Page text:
Severe myelosuppression may occur.
Doxorubicin should be administered only under the supervision of a physician who is experienced in the use of cancer chemotherapeutic agents.
Special Precautions
Doxorubicin is a toxic drug with a low therapeutic index. Patients should be hospitalized during the initial phase of doxorubicin treatment. Determinations of hepatic, hematopoietic [e.g., blood counts, serum levels of total bilirubin, aspartate aminotransferase (AST) and creatinine], and cardiac function should be performed prior to and at regular intervals during doxorubicin therapy. Before doxorubicin treatment, patients should recover from acute toxicities from prior cytotoxic treatment (e.g., stomatitis, neutropenia, thrombocytopenia, and generalized infections). Patients should be carefully monitored during treatment for possible complications due to myelosuppression and cardiotoxicity. Doxorubicin may potentiate toxicities of other antineoplastic drugs.
Cardiovascular: Cardiotoxicity is a known risk of anthracycline treatment. It may be manifested by early (acute) or late (delayed) effects.
Early (Acute) Events: Early cardiotoxicity of Doxorubicin consists mainly of ECG abnormalities such as non-specific ST-T wave changes, prolongation of the QT interval, and arrhythmias (e.g, sinus tachycardia, ventricular, supraventricular, and junctional tachycardia). Conduction disturbances (including atrioventricular and bundle-branch block) have been reported rarely and are usually associated with late-onset anthracycline-induced cardiotoxicity. Although acute cardiotoxicity is transient, rarely, pericarditis-myocarditis syndrome (e.g., pericardial effusion and/or decreased myocardial contractility) and possible cardiac failure may occur. These effects do not usually predict development of delayed cardiotoxicity and are generally not a consideration for doxorubicin treatment discontinuation.
Late (Delayed) Events: Delayed cardiotoxicity usually develops late in the course of Doxorubicin therapy or within 2 to 3 months after treatment termination, but later events, several months to years after completion of treatment, were also seen in clinical studies. Delayed cardiomyopathy is manifested by reduced left ventricular ejection fraction (LVEF) and/or signs and symptoms of CHF such as dyspnea, pulmonary edema, dependent edema, cardiomegaly, hepatomegaly, oliguria, ascites, pleural effusion, and gallop rhythm. Subacute effects such as pericarditis/myocarditis have also been reported. Life-threatening CHF is the most severe form of anthracycline-induced cardiomyopathy and represents the cumulative dose-limiting toxicity of the drug.
Cardiac function should be assessed before patients undergo treatment with doxorubicin and must be monitored throughout therapy to minimise the risk of incurring severe cardiac impairment. Regular monitoring of LVEF through multi-gated radionuclide angiography (MUGA) or echocardiography (ECHO) is recommended to reduce the risk of cardiac impairment.
Chronic cardiotoxicity, such as heart failure, may occur as total cumulative dosage of doxorubicin hydrochloride approaches or exceeds 550 mg/m2. Cardiotoxicity may occur at a lower total cumulative dosage (e.g., 400 mg/m2) in patients who have received radiotherapy to the mediastinal/pericardial region, concomitant therapy with other potentially cardiotoxic agents (e.g., cyclophosphamide), doxorubicin exposure at an early age, and advanced age. Time of onset of chronic cardiotoxicity may vary but usually is manifested within 1 year of anthracycline therapy. Thereafter, the risk of developing CHF increases rapidly, and it is recommended not to exceed a maximum cumulative dose of 550 mg/m2.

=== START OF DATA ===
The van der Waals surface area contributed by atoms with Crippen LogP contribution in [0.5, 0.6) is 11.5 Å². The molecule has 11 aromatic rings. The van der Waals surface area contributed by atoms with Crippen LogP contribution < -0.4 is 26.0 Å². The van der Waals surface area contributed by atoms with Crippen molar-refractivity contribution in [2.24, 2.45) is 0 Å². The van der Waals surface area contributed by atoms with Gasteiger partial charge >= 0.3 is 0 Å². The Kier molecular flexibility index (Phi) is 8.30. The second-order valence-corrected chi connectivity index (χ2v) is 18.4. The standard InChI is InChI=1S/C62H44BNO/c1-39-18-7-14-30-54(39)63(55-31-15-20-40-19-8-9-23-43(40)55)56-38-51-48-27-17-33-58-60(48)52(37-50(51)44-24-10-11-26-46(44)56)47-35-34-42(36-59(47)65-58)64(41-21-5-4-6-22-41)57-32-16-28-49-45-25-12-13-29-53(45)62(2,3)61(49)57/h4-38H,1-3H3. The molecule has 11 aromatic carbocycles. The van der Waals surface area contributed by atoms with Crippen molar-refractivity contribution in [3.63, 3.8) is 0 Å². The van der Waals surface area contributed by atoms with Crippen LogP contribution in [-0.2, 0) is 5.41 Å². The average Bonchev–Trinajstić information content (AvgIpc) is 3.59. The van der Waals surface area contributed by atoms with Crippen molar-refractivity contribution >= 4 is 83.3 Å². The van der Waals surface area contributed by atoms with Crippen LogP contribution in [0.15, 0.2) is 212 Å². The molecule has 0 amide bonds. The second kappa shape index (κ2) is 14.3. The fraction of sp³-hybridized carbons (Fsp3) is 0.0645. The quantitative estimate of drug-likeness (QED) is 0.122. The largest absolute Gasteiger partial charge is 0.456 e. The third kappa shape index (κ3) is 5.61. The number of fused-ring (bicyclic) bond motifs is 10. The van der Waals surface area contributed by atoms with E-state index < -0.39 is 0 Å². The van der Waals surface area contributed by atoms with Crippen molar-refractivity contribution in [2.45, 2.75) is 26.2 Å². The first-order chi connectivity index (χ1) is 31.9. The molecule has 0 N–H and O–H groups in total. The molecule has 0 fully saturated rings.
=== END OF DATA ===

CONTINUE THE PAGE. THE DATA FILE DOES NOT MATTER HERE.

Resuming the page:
Children, adolescents and females are at an increased risk for developing delayed cardiotoxicity following doxorubicin administration. Periodic follow-up of cardiac functions is recommended for monitoring.
Hematologic Toxicity: Marked myelosuppression is evident with most cytotoxic drugs, including doxorubicin. Leukocyte, erythrocyte, and platelet counts should be performed prior to and at frequent intervals during therapy. Dose-dependent, reversible leukopenia and/or granulocytopenia are the predominant manifestations of hematologic toxicity and are the most common acute dose-limiting toxicity of doxorubicin, the severity of which depends on the dose and the bone marrow's regenerative capacity. Leukocyte counts as low as 1000/mm3 should be anticipated during therapy with appropriate doses of doxorubicin, although severe myelosuppression may occur. Thrombocytopenia and anemia may also occur. Maximum leukopenia, thrombocytopenia, and anemia generally occur during the second week (nadir 10 to 14 days) following administration of the drug and generally return to normal by day 21. Clinical consequences of severe myelosuppression include fever, infections, sepsis/septicemia, septic shock, hemorrhage, tissue hypoxia, or death. Once manifestations of hematologic toxicities occur, dose reduction or suspension or delay of doxorubicin therapy may be required.
Secondary Leukemia: (see Warnings).
Effects at Site of Injection: Injection into a small vessel or from repeated injections into the same vein may result in phlebosclerosis. Proper dosage and administration procedures should be followed to reduce the risk of phlebitis/thrombophlebitis at the injection site (see Dosage & Administration).